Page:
An accretion disk (or disc) is an astronomical term. It describes a disc of material being drawn in by gravity to a centre of mass, such as a star or black hole. As the material comes in, it spins round the central body and radiates energy.
The central body is typically either a young star, a protostar, a white dwarf, a neutron star, or a black hole. As the material moves in, gravitational energy released in that process is transformed into heat and rotational movement.
The energy emitted at the disk surface is in form of electromagnetic radiation. The frequency range of that radiation depends on the central object. Accretion discs of young stars and protostars radiate in the infrared, those around neutron stars and black holes in the X-ray part of the spectrum.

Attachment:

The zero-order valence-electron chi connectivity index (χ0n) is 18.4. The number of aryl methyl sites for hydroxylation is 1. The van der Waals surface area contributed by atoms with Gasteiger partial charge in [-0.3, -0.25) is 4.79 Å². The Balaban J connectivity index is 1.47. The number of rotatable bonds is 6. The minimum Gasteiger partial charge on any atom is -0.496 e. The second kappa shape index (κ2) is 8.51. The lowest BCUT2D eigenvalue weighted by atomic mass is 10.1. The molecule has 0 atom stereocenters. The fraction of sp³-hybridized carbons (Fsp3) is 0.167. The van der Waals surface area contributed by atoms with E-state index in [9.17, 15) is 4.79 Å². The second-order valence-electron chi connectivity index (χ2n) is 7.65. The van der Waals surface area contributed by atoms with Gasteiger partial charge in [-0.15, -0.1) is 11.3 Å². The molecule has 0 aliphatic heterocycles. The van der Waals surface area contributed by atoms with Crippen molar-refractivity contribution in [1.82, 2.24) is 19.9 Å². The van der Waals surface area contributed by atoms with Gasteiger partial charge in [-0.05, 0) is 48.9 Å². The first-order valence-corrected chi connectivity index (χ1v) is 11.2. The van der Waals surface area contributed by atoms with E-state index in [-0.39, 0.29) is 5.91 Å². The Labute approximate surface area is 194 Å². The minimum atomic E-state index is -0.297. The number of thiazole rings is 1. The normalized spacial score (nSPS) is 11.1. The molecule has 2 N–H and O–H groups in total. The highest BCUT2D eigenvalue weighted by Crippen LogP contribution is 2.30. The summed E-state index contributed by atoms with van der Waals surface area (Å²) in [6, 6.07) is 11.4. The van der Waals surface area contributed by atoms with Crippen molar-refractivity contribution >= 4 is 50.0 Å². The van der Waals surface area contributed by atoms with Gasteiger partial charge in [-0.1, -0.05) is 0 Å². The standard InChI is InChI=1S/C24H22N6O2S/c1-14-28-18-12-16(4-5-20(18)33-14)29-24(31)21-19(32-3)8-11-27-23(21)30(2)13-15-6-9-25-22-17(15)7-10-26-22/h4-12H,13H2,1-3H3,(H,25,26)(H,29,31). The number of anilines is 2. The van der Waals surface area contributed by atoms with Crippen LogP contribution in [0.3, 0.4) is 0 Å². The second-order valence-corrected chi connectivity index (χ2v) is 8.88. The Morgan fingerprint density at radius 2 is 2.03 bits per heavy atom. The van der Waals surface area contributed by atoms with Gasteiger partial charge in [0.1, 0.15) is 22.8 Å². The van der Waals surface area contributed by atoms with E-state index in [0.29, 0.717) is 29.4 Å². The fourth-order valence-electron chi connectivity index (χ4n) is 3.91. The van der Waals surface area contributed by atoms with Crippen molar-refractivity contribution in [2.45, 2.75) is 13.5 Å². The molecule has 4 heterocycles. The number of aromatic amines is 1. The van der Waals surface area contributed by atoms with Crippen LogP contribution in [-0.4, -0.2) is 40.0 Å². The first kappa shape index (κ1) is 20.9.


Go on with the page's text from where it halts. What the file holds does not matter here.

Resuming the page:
- Professor John F. Hawley homepage
- Nonradiative Black Hole Accretion
- Accretion Discs on Scholarpedia
- Magnetic fields snare black holes' food - New Scientist